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London Palladium moving to the Lyric Theatre

Death Note The Musical in Concert
4.0Overall Score

The highly anticipated European premiere of the beloved manga ‘Death Note’ has finally arrived. The story follows high school student Light, Joaquin Pedro Valdes, who finds a notebook dropped by a ‘Shinigami’ – a god of death, played Adam Pascal. Any person whose name is written in the book would die within 30 seconds. Fuelled by a sense of injustice, Light embarks on a mission to bring retribution to the wrongdoers of the world, earning him the moniker ‘Kira’. As his vigilant pursuit gains momentum law enforcement, lead by his own father, and even international intelligence agencies like the FBI launch investigations. With the fear of getting caught and death he resorts to writing the names of his pursuers in his notebook. The one agent who is most successful in narrowing down the search is known only as L, Dean John Wilson, and thus is thwarts Light’s efforts to eliminate him. The rest of the narrative focuses in the cat-and-mouse game between L and Light with nods to Kira’s adoration by the public including pop star Misa, played by Frances Mayli Mccann and Kira’s rejection by his sister and father.

Does that seem like a lot? The narrative might appear intricate, particularly to those who like me are unacquainted with the source material. The act of condensing manga so vast and beloved into a two hour performance inevitably priorities plot and exposition over emotional depths and relationships. Yet despite this momentous task and the heavy exposition, primarily in the first act, it works. In conversationists with fans of the original manga it was clear they loved it while my own limited exposure before attending did not hinder my enjoyment.

The show is called ‘Death note in concert’ but does not feel like a concert in any way. There stage design immerses the audience in a manga-inspired atmosphere, enhanced by intricate costumes and choreography. The show seamlessly melds the manga’s essence with nods to its origins, all while embracing the musical medium and delivering standout performances across the cast.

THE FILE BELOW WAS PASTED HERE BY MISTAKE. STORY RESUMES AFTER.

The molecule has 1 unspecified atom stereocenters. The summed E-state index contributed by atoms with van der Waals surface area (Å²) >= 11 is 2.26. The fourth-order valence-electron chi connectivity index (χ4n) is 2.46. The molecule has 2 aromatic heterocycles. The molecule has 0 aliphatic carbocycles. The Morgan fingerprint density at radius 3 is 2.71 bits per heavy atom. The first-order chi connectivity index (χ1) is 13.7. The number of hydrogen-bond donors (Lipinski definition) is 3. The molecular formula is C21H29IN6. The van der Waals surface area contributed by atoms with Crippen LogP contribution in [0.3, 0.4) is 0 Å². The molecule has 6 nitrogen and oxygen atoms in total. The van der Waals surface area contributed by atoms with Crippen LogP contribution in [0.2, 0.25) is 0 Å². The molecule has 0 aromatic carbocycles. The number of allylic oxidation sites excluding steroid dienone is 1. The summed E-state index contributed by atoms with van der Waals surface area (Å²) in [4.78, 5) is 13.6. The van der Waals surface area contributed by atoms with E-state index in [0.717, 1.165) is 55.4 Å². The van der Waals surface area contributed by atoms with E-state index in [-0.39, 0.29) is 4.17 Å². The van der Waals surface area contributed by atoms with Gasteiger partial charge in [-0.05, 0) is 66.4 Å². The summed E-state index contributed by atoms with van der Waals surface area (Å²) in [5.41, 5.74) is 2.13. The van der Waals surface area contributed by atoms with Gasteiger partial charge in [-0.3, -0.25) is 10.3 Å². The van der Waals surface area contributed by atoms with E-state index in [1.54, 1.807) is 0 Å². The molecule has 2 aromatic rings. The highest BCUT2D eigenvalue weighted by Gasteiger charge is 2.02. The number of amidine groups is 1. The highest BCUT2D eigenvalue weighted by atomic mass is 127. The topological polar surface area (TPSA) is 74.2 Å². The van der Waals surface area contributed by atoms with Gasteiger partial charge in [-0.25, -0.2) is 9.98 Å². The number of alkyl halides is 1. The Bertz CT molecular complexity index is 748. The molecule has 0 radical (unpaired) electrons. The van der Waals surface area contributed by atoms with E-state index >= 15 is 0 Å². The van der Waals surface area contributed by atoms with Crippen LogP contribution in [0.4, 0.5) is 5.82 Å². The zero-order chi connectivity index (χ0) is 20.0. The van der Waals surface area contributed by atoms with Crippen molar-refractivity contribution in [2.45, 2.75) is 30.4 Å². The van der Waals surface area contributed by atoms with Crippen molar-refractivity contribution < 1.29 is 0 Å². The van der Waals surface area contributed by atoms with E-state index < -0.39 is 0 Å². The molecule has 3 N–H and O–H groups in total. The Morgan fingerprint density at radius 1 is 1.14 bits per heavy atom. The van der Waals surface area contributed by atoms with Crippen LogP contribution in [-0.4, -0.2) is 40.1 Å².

Undoubtedly, the cast’s performances are the show’s crown jewel. The portrayal of Light and L stand out. Their intertwined dynamic is extraordinary, mirroring watch others animosity and obsession. Dean John Wilson as L is particularly delightful, infusing his character with eccentricities that highlight his villainy while adding humour to his obsessive nature. My desire for more emotions was met as I found myself with teary eyes in a song between Light’s father and the detectives when they realise that this investigation may be their last.

Though there are instances of hurried exposition and plot overload, it doesn’t take away from the thought-provoking and enjoyable show. ‘Death Note in Concert’ caters to the manga enthusiasts, who will undoubtedly find the show to be a gem. Those who are unfamiliar with the material are in for an evening of fantastic performances and a story which questions the lines of justice.

  • Musical
  • Directed and Choreographed by Nick Winston
  • Music by: Frank Wildhorn, Lyrics by: Jack Murphy
  • Book By: Ivan Menchell
  • Cast includes: Adam Pascal, Joaquin Pedro Valdes, Dean John Wilson, Frances Mayli Cann
  • London Palladium moving to the Lyric Theatre
  • 7-10 September
  • Run time: 2 hours 20 including interval

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